Mathematics is one of humanity’s most creative and poetic endeavours.

And it is a disaster that it isn’t taught this way to students.

“A Mathematician’s Lament” is a classic polemic (later expanded and published as a book) written by maths teacher Paul Lockhart. The essay is a devastating and passionate assault on the mechanistic way mathematics is taught in most of our schools.

## A Student’s Nightmare

Lockhart begins with a vivid parable in which a musician has a nightmare in which music is taught to children by rote memorization of sheet music and formal rules for manipulating notes. In the nightmare, students never actually listen to music, at least not until advanced college classes or graduate school.

The problem is that this abstract memorization and formal method based “music” education closely resembles the “maths” education that most students receive. Formulas and algorithms are delivered with no context or motivation, with students made to simply memorize and apply them.

Part of why many students end up disliking maths, or convincing themselves that they are bad at maths, comes from this emphasis on formulas and notation and methods at the expense of actually deep understanding of the naturally fascinating things mathematicians explore. It’s understandable that many students (and adults) get frustrated at memorizing context-free strings of symbols and methods to manipulate them.

This goes against what maths is really about. The essence of mathematics is recognising interesting patterns in interesting abstractions of reality and finding properties of those patterns and abstractions. This is inherently a much more creative field than the dry symbol manipulation taught conventionally.

## Playing With Triangles

Lockhart uses a geometry problem to illustrate. He draws a triangle inside a rectangle:

How much of the rectangle does the triangle take up? Lockhart notes that mathematicians are interested in shapes in the abstract:

“I’m not talking about this drawing of a triangle in a box. Nor am I talking about some metal triangle forming part of a girder system for a bridge. There’s no ulterior practical purpose here. I’m just playing. That’s what maths is — wondering, playing, amusing yourself with your imagination.”

We’ve come up with this imaginary triangle, and now we want to better understand it. The way to do this is to try different things and see what they tell us about the triangle.

Lockhart presents one possibility that turns out to be useful in answering the question: drawing a vertical line from the top of the triangle to the base:

This answers our question:

“If I chop the rectangle into two pieces like this, I can see that each piece is cut diagonally in half by the sides of the triangle. So there is just as much space inside the triangle as outside. That means that the triangle must take up exactly half the box!”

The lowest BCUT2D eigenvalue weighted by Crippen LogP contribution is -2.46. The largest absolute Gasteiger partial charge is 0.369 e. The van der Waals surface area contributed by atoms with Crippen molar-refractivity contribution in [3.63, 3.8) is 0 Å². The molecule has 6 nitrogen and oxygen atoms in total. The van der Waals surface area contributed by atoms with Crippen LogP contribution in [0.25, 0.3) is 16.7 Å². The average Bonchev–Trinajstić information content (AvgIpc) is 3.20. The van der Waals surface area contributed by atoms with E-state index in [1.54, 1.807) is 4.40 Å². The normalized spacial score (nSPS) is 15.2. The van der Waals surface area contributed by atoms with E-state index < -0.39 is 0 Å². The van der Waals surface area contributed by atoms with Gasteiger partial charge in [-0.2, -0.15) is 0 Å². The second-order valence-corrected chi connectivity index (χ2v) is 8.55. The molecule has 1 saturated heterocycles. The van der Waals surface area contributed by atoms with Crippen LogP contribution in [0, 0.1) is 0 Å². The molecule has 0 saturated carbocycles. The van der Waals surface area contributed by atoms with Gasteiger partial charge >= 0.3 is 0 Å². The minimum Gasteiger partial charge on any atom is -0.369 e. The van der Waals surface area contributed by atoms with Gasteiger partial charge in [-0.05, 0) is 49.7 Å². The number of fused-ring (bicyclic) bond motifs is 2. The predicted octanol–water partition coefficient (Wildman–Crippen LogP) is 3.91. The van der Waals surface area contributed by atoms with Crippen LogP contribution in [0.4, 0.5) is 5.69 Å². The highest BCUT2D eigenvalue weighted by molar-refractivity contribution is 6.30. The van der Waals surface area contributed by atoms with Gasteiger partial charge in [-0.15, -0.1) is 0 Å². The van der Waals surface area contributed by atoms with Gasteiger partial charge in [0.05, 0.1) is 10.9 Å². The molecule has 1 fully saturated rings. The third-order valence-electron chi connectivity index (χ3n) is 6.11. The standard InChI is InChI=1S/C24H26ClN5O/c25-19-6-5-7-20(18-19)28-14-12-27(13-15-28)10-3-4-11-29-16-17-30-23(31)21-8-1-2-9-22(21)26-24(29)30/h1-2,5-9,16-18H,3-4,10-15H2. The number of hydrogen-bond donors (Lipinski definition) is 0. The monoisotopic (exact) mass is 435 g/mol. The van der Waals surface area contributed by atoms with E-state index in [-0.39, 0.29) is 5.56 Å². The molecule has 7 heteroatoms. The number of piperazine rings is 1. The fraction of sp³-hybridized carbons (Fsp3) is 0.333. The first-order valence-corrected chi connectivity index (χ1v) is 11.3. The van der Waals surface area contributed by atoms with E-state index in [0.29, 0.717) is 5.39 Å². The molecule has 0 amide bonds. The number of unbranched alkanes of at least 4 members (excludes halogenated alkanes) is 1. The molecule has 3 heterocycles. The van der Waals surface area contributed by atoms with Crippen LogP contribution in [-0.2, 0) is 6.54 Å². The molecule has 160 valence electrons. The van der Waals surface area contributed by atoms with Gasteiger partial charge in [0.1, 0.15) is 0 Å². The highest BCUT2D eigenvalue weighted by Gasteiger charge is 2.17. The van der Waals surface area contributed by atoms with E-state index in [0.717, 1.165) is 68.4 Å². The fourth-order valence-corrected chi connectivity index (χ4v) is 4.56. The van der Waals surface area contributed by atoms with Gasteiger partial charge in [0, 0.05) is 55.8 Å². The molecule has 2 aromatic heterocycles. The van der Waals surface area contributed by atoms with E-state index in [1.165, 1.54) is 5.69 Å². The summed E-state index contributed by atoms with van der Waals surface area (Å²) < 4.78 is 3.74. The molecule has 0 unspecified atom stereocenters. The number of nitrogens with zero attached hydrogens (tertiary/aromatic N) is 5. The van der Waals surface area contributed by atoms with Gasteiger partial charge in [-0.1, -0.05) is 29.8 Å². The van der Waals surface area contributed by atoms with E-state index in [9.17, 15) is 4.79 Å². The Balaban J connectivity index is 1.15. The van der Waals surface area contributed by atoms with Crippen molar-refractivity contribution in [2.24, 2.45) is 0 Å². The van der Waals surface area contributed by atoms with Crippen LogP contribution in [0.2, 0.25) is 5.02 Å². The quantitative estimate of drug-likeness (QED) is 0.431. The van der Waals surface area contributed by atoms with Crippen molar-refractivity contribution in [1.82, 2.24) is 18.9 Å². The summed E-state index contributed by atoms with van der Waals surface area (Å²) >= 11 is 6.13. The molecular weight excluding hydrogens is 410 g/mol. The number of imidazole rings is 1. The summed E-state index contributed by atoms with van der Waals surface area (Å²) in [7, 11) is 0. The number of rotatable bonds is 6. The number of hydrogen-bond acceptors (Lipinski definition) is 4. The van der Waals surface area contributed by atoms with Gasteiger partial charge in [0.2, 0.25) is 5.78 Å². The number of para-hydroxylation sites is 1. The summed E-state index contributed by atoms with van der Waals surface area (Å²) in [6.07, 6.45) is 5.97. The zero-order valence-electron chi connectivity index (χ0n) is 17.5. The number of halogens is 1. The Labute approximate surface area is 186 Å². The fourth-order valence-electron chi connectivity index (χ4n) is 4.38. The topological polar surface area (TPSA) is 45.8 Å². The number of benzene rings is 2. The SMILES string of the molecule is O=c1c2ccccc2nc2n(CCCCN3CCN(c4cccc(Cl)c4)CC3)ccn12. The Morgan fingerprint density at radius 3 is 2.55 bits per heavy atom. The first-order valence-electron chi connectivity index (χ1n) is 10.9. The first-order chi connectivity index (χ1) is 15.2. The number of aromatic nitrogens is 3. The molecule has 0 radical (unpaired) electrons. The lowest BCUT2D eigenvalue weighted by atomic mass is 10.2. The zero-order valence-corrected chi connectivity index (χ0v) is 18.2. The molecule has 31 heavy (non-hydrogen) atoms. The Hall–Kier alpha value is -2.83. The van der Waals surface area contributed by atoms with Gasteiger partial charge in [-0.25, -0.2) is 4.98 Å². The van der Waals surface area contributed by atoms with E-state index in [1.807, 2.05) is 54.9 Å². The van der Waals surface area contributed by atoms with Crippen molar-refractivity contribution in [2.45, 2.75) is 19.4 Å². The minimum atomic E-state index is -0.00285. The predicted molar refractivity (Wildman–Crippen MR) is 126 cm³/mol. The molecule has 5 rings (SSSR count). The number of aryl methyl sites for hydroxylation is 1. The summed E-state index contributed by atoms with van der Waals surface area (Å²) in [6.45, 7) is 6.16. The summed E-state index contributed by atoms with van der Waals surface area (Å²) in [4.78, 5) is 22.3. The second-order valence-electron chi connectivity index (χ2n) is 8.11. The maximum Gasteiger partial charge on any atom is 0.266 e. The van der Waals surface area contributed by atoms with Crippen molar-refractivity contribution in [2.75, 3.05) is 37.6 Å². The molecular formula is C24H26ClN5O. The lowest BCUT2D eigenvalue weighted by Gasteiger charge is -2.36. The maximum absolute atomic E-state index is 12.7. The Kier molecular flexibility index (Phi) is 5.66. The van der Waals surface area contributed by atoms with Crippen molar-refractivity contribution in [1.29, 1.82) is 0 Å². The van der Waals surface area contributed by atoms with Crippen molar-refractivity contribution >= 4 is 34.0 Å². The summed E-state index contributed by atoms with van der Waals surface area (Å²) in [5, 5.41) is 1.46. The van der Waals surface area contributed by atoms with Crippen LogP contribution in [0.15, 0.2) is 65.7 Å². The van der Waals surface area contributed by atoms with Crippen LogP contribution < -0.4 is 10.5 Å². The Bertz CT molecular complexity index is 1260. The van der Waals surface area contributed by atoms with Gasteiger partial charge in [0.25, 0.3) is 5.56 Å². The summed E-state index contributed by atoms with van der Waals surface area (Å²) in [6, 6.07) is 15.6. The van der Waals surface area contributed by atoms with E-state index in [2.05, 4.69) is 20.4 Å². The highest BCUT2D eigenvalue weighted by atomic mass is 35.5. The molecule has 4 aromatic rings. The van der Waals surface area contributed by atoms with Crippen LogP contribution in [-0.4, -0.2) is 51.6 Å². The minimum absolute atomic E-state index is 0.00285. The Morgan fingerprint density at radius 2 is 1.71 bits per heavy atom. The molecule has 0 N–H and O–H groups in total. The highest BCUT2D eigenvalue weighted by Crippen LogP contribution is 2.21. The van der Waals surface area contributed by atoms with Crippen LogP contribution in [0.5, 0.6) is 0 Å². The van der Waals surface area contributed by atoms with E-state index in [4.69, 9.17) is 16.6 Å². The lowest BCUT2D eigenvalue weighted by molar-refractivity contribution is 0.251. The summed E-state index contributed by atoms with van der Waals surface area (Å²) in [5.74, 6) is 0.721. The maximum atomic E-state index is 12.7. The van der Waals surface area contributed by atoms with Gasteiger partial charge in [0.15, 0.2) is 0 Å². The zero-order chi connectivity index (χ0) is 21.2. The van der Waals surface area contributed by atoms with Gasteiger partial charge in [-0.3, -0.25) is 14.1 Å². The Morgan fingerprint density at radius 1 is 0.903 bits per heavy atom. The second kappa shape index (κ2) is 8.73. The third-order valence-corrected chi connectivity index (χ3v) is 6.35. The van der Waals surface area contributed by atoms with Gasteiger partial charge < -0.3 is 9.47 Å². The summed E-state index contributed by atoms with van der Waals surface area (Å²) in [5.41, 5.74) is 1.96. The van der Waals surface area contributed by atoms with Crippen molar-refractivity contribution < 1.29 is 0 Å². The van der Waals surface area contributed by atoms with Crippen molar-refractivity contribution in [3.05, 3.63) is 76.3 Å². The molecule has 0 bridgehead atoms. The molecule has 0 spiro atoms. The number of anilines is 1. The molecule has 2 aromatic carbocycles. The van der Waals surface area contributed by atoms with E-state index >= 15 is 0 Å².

Drawing a triangle and playing around with it and eventually realising something about the relationship between the triangle and the rectangle is much closer to the spirit of mathematics than simply being told a formula.

In this example, we’ve actually figured out and proven the triangle area formula written in the front cover of any middle or high school geometry textbook: Area = (1/2) × (length of base) × (height). The length of the base times the height gives us the area of the rectangle, and we just observed that the area of the triangle is half of that.

Challenging students to think about shapes, numbers, symmetry, or motion are more fun than the standard practice of memorizing techniques and applying them over and over again. Allowing students to explore these concepts and figure things out for themselves also builds up the critical thinking and reasoning skills that we supposedly want our children to learn rather more effectively than applying a handful of memorized, unmotivated, and unexplained formulas dozens of times.

## The Soul of Mathematics

At the heart of mathematics is a need to understand structures, real or imagined. This is a profoundly speculative and creative exercise: a strange type of higher dimensional shape might hint that it has some interesting properties; a data set describing Ebola infection rates could roughly fit the same pattern as uranium atoms undergoing atomic decay. The job of the mathematician is to find and, far more importantly, explain these kinds of properties and relationships.

While it is important for students to work through a few basic problems at every level of mathematics they encounter, we live in an era when, once an understanding of the underlying concepts is mastered, one can turn to calculators or computer programs to do the mindless symbolic manipulations needed to get an answer. Pedagogy needs to move away from finding the answer, and towards understanding **why** this is the answer and why we care about the answer.

Mathematics is unique among human endeavours because it combines our most “right brained” creative, abstract, imaginative instincts with our most “left brained” logical, evidence based, focused instincts. Maths is about making a poetry out of pure reason and about abstractions based on seeing patterns in our world, and it is very sad that so few people ever get to experience this.

Lockhart’s entire essay is a beautifully and passionately written plea for a better way of educating students to truly understand the wonderful world of mathematics. Anyone who has any interest in maths and maths education should read the whole thing.

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